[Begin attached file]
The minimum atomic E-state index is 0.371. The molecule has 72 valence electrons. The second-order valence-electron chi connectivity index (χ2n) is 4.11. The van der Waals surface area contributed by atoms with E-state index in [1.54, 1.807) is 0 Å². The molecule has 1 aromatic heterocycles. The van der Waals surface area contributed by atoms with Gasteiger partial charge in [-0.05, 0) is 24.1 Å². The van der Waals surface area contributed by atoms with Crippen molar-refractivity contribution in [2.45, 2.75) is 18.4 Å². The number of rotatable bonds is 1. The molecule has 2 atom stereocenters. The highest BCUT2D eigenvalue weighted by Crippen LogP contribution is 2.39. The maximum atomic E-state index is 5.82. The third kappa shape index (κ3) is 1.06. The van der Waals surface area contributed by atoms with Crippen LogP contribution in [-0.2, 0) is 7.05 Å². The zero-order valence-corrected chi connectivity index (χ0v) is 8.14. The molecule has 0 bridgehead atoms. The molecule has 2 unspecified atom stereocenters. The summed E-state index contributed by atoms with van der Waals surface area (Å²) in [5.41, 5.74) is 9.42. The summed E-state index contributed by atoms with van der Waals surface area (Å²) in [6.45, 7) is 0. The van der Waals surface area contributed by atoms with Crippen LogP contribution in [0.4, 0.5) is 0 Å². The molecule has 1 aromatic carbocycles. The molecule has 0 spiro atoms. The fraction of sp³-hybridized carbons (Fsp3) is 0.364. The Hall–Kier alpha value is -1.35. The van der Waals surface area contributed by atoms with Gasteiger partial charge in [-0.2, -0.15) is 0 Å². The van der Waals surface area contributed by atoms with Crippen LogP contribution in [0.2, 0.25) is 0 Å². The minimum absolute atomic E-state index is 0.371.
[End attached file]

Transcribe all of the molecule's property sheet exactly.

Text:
The minimum atomic E-state index is 0.371. The molecule has 72 valence electrons. The second-order valence-electron chi connectivity index (χ2n) is 4.11. The van der Waals surface area contributed by atoms with E-state index in [1.54, 1.807) is 0 Å². The molecule has 1 aromatic heterocycles. The van der Waals surface area contributed by atoms with Gasteiger partial charge in [-0.05, 0) is 24.1 Å². The van der Waals surface area contributed by atoms with Crippen molar-refractivity contribution in [2.45, 2.75) is 18.4 Å². The number of rotatable bonds is 1. The molecule has 2 atom stereocenters. The highest BCUT2D eigenvalue weighted by Crippen LogP contribution is 2.39. The maximum atomic E-state index is 5.82. The third kappa shape index (κ3) is 1.06. The van der Waals surface area contributed by atoms with Crippen LogP contribution in [-0.2, 0) is 7.05 Å². The zero-order valence-corrected chi connectivity index (χ0v) is 8.14. The molecule has 0 bridgehead atoms. The molecule has 2 unspecified atom stereocenters. The summed E-state index contributed by atoms with van der Waals surface area (Å²) in [5.41, 5.74) is 9.42. The summed E-state index contributed by atoms with van der Waals surface area (Å²) in [6.45, 7) is 0. The van der Waals surface area contributed by atoms with Crippen LogP contribution in [0.4, 0.5) is 0 Å². The molecule has 1 aromatic carbocycles. The molecule has 0 spiro atoms. The fraction of sp³-hybridized carbons (Fsp3) is 0.364. The Hall–Kier alpha value is -1.35. The van der Waals surface area contributed by atoms with Gasteiger partial charge in [-0.2, -0.15) is 0 Å². The van der Waals surface area contributed by atoms with Crippen LogP contribution in [0.2, 0.25) is 0 Å². The minimum absolute atomic E-state index is 0.371.